McConaughey) shows up at the FBI headquarters and informs a senior agent (Powers Boothe) he knows who the God’s Hand Killer was, a case that has long gone cold. This sparks an intense, eerie tale of his growing up in midland Texas, how his father (Paxton) seemingly lost his mind and dragged his two sons (Jeremy Sumpter and Matt O’ Leary as young McConaughey) into a delusional practice of kidnapping and murdering people that god has told him are demons. It’s harrowing, blood curdling stuff because the horror is treated so bluntly, without much melodrama or shtick. Paxton was indeed a loving father and he approaches the killing with such an earnest rationality it makes one’s skin crawl. That’s just the start of it though, and watching how the past ties in with the story McConaughey weaves is a deliciously dark pathway of unexpected secrets and uncomfortable revelation. People who rag on about McConaughey’s career pre circa 2012 obviously haven’t explored deep enough. Between stuff like A Time To Kill, Lone Star, Contact, Reign Of Fire, this one and others he had one legend of a career before he even arrived at milestones like Mud or True Detective, and rocks it here. Boothe, who sadly passed the same year as Paxton, was an actor with more than a few tricks up his sleeve and he’s wicked good as the shady agent who gets visibly shook up by the gruesome campfire yarn he has to sit through. Paxton is haunting in front of the camera, turning a loving father into a conflicted killer with burrowing complexity, and in the director’s chair he proves more than competent, making this a horror thriller for the ages with its constant surprises, sickening scares and uneasy atmosphere.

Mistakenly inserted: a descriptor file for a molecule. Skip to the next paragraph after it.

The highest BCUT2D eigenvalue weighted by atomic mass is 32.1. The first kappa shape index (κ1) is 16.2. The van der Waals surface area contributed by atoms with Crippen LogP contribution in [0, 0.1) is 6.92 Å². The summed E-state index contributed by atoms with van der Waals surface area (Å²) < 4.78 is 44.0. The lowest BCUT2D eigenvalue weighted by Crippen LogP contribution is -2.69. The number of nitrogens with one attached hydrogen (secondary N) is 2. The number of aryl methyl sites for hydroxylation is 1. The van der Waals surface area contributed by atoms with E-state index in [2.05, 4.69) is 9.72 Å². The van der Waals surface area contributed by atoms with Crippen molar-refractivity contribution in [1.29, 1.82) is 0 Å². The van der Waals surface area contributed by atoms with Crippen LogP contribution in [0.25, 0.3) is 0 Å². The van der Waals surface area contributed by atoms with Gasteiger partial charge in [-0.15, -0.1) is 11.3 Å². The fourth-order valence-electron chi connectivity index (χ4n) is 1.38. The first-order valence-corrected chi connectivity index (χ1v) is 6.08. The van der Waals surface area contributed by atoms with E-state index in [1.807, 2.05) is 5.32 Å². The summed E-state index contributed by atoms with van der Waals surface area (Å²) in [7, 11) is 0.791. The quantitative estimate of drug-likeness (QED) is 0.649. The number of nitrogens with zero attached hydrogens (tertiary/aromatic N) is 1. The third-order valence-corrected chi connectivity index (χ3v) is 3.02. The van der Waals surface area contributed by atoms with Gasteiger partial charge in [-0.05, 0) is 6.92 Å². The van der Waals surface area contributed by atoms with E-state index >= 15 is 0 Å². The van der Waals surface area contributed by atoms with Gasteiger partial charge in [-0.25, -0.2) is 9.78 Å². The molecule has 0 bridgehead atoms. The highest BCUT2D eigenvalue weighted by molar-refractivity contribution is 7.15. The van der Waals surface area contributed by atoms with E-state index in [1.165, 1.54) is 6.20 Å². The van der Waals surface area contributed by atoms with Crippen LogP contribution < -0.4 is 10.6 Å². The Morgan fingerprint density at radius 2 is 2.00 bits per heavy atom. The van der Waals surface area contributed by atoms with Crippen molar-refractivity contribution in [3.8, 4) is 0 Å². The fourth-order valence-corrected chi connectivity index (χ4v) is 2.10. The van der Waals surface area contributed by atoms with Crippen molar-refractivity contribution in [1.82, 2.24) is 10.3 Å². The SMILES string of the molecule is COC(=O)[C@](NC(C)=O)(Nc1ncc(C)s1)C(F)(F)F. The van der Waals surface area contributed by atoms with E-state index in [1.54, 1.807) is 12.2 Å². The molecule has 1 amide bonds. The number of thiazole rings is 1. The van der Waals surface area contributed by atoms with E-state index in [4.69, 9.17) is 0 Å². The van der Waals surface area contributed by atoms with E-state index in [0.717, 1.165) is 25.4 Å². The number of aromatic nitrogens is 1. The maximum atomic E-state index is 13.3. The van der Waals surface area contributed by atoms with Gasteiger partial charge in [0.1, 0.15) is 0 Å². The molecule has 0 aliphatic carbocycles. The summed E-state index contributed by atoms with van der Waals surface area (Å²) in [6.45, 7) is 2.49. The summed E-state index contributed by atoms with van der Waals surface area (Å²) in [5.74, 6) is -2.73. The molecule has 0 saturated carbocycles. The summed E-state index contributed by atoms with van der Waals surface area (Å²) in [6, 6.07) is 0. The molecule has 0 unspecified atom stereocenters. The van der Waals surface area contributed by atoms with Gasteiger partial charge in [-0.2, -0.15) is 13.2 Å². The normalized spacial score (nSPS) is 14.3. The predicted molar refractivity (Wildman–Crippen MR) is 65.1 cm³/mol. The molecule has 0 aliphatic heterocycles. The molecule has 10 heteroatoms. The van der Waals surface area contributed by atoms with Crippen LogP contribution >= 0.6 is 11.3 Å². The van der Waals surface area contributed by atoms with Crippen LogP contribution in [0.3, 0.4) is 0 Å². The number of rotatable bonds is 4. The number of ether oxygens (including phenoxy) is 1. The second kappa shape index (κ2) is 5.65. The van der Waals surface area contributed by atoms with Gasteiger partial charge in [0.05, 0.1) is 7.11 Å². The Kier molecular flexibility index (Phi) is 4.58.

-Nate Hill

Clive Barker’s Candyman

Clive Barker’s Candyman is bar none one of the best horror films ever made. Many factors can take credit for that, but the two chief among them are Tony Todd’s performance as Daniel Robitaille, the hook handed, honey voiced spectre that haunts even the frames he doesn’t appear in, and Philip Glass’s beautiful yet terrifying electronic score that rips through the story like a rogue orchestral piece with a life of its own. Production design and locations are also key here, as they filmed in Chicago’s infamous Cabrini Green Project for real, and it makes all the difference. Candyman is one of those urban legends, the angry ghost of an ex slave who was murdered, and now gets resurrected to raise hell whenever someone says his name in a mirror five times. That someone here happens to be college professor Virginia Madsen, who has heard whispered rumours among the locals and decides to research it a little too closely. Before she knows it she’s seeing Robitaille everywhere, dead bodies are starting to pile up and she begins to look an awful lot like the culprit. With the help of her boyfriend (Xander Berkeley) and colleague (Kasi Lemmons, always fantastic) she tries to get to the bottom of the mystery but Candyman is a tough curse to shake, and the killing doesn’t stop. Many of the actors here are genuine residents of the Green, providing both authenticity and a very human quality to the film. Todd is now something of a household name and has achieved cult status for this role, it pretty much set him up for good in the horror genre and it’s no wonder, he’s a hypnotic dark angel as Robitaille, with both seething menace and a crazy calm lurking behind those eyes. There’s moments of real fright that hold up to this day as truly chilling shockers, such as a kid getting ambushed off camera by Candyman in a park restroom and the horrific aftermath of a dog’s murder coupled with a missing baby, brought to life by Vanessa Williams’s vivid, heartbreaking performance as the mother. This is how you create an effective horror film, by balancing gore with story and character, creating an atmosphere in which we feel both lulled by the sights and sounds but always unsafe as to what could be lurking through that bathroom medicine cabinet or dark, graffiti scrawled hallway. A classic. There’s two sequels that aren’t too awful thanks solely to Todd’s presence, but they come nowhere close to this one.

-Nate Hill

The Crazies